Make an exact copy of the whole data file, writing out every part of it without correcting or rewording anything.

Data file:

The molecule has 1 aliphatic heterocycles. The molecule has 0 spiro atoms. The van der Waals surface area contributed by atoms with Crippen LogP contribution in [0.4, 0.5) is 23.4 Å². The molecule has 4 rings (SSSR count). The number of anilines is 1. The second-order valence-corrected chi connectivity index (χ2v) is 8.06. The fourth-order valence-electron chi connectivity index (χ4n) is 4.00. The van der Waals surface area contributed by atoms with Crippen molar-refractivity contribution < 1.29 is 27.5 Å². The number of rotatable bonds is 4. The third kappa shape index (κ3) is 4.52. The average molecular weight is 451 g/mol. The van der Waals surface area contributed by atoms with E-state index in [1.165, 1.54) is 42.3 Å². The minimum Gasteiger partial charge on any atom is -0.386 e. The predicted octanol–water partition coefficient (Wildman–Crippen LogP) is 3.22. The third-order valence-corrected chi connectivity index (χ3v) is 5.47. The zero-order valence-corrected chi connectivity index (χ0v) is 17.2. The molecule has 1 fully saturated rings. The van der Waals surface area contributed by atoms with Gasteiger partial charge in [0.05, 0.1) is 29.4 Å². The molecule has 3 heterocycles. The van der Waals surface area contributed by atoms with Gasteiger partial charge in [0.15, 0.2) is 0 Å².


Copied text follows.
The molecule has 1 aliphatic heterocycles. The molecule has 0 spiro atoms. The van der Waals surface area contributed by atoms with Crippen LogP contribution in [0.4, 0.5) is 23.4 Å². The molecule has 4 rings (SSSR count). The number of anilines is 1. The second-order valence-corrected chi connectivity index (χ2v) is 8.06. The fourth-order valence-electron chi connectivity index (χ4n) is 4.00. The van der Waals surface area contributed by atoms with Crippen molar-refractivity contribution < 1.29 is 27.5 Å². The number of rotatable bonds is 4. The third kappa shape index (κ3) is 4.52. The average molecular weight is 451 g/mol. The van der Waals surface area contributed by atoms with E-state index in [1.165, 1.54) is 42.3 Å². The minimum Gasteiger partial charge on any atom is -0.386 e. The predicted octanol–water partition coefficient (Wildman–Crippen LogP) is 3.22. The third-order valence-corrected chi connectivity index (χ3v) is 5.47. The zero-order valence-corrected chi connectivity index (χ0v) is 17.2. The molecule has 1 fully saturated rings. The van der Waals surface area contributed by atoms with Gasteiger partial charge in [0.05, 0.1) is 29.4 Å². The molecule has 3 heterocycles. The van der Waals surface area contributed by atoms with Gasteiger partial charge in [0.15, 0.2) is 0 Å².